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Ja Rule Lands Second No. 1

Queens-born rapper knocks Jay-Z from top of charts

October 10, 2001 12:00 AM ET

It was fifty-one weeks ago to the day that Ja Rule (a.k.a. Jeffrey Atkins) dropped his Rule 3:36 onto the top of the charts, with sales in excess of a quarter-million copies. The album quickly followed the rap template and made a hasty exit from the Top Ten, and quickly disappeared, but not for long. On the strength of some sturdy singles, the album proved to be something of a hip-hop Lazarus, needling its way back into the Top Ten and going on to sell more than 3 million copies to date. Ja's third album, Pain Is Love, has stormed out of the gate with a quicker first step, selling 360,712 in its first week, according to SoundScan, to give him his second consecutive Number One debut, and dislodging buddy Jay-Z's The Blueprint (which passed 1 million copies sold this week) after it resided on top for nearly a month.

Timing may again be crucial. Last year Ja played a big part in freeing hip-hop from a role as summer soundtrack. Along with Ludacris' Back for the First Time and Jay-Z's Dynasty: Roc La Familia, Rule 3:36 showed that albums in the genre could better thrive if allowed to find their legs through the lucrative holiday season, rather than burning out fast in amongst the fickle summer purchasing set. With sales, it seems better to fade away, than to burn out, and the annual timing of Ja's releases could stand as proof.

Which brings us to, um, Enya (a.k.a. Eithne Ni Bhraonain). The ethereal Celtic crooner released her Day Without Rain nearly a year ago, to a fairly lukewarm Number Twenty-three debut and not-too-shabby sales of 118,890. After a second week improvement (Number Seventeen/120,000), the album packed up and headed south. It was a decent start for the album, but hardly the new-agey bear hug that one might expect given the release was her first in five years. Well, she tricked us all. Not content to disappear A Day Without Rain has been quietly hiding in that secret compartment of the charts that resides between Number Twenty-five and Fifty; a zone that earns newcomers the status of "respectable" start. What Enya's latest didn't do, was fall out of that zone . . . for forty-six weeks, she has quietly resided in the Top Fifty with sales occasionally dipping to the low-30,000 range, boosted by the usual spikes (Valentine's Day, etc.), and occasionally surging into the realm of 60,000. With an increased promotional boost (including a regular television spot), the album has made the final turn and burned down the last stretch, breaking the Top Twenty four weeks ago, for the first time since its release, and then jumping from Number Nineteen to Seven to Four and this week, Number Three. Sales have also jumped, from 66,000 a month ago to 128,598 last week.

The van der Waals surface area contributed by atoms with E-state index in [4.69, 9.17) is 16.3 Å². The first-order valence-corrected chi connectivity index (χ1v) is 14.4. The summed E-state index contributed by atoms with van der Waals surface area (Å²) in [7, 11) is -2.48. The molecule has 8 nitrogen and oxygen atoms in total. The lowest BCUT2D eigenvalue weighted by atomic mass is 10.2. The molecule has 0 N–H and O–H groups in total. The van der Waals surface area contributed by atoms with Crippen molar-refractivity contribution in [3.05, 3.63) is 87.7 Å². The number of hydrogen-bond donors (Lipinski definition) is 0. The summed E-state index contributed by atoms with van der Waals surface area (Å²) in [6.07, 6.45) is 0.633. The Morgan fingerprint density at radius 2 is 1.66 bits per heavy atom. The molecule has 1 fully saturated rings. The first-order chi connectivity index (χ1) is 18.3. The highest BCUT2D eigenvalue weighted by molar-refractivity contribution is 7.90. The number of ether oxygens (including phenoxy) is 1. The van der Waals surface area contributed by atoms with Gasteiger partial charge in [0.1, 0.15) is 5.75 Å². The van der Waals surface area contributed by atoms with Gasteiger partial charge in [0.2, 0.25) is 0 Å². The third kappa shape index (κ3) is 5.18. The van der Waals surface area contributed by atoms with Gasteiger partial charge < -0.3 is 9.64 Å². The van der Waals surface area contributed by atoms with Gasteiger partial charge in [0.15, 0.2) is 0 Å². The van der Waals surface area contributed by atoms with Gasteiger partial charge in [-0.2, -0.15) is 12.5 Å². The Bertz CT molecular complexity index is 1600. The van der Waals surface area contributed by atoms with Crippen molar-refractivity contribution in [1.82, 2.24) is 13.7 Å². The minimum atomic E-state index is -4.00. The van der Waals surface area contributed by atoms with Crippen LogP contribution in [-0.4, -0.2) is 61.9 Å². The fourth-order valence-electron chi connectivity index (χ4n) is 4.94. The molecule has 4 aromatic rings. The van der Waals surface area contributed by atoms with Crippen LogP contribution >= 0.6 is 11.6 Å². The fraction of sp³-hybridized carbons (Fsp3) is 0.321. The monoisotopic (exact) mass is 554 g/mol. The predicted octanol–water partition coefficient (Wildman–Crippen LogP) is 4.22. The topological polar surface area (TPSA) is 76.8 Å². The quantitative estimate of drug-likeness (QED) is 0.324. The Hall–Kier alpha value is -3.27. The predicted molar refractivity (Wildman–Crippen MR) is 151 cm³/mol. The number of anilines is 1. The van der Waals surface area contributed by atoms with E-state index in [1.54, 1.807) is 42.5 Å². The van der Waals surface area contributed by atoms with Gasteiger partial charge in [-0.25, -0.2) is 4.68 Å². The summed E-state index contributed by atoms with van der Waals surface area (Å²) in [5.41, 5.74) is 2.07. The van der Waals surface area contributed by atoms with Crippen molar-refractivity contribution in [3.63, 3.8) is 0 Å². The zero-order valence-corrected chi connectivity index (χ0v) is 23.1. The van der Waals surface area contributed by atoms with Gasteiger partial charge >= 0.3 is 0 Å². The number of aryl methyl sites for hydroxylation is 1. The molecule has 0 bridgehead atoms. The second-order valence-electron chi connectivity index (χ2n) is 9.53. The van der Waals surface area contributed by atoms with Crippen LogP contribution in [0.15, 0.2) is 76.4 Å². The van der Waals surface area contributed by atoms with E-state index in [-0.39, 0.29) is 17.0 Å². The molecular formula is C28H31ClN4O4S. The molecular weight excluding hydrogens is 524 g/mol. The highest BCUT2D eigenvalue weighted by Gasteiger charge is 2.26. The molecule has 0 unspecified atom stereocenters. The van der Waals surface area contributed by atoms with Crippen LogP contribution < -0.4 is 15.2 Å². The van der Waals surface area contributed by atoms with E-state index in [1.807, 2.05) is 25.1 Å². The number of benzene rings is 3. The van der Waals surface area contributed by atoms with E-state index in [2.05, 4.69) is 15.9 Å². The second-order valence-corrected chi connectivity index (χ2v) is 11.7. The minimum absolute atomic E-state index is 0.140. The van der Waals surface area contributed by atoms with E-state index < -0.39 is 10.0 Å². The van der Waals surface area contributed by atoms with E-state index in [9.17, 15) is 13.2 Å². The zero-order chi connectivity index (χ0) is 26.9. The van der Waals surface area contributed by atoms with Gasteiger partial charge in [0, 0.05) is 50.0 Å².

Elsewhere the charts remained unremarkable. After a flurry of new releases over the past three weeks gave the Top Ten a facelift, Ja Rule was the only newcomer this week. Though, Garbage's Beautiful Garbage (Number Thirteen), Elton John's Song's From the West Coast (Number Fifteen), Billy Joel's Essential Billy Joel (Number Thirty), Gary Allen's Alright Guy (Number Forty) and Oysterhead's Grand Pecking Order (Number Forty-nine) all made . . . respectable . . . debuts. And as for Joel, the humbly titled return to his classical roots, Opus 1-10: Fantasies and Delusions (Number Eighty-five/14,667) -- for whatever criticism it may garner -- still scored a victory of taste over Classical Hits(Number 101), a compilation that would set Beethoven to rolling.

Next week, Ja Rule should only face opposition from his current bunkmates in the Top Ten -- Jay-Z, Enya and Alicia Keys - as the Strokes' much-touted debut and Leonard Cohen's first recording of new material in nine years are likely to garner more press than sales.

This week's Top Ten: Ja Rule's Pain Is Love (360,712 copies sold); Jay-Z's The Blueprint (147,858); Enya's Day Without Rain (128,598); Alicia Keys' Songs in A Minor (122,605); Nickelback's Silver Side Up (115,073); Totally Hits 2001 (113,945); Linkin Park's Hybrid Theory (93,699); Usher's 8701 (93,047); P.O.D.'s Satellite (83,231); and Staind's Break the Cycle (78,445).

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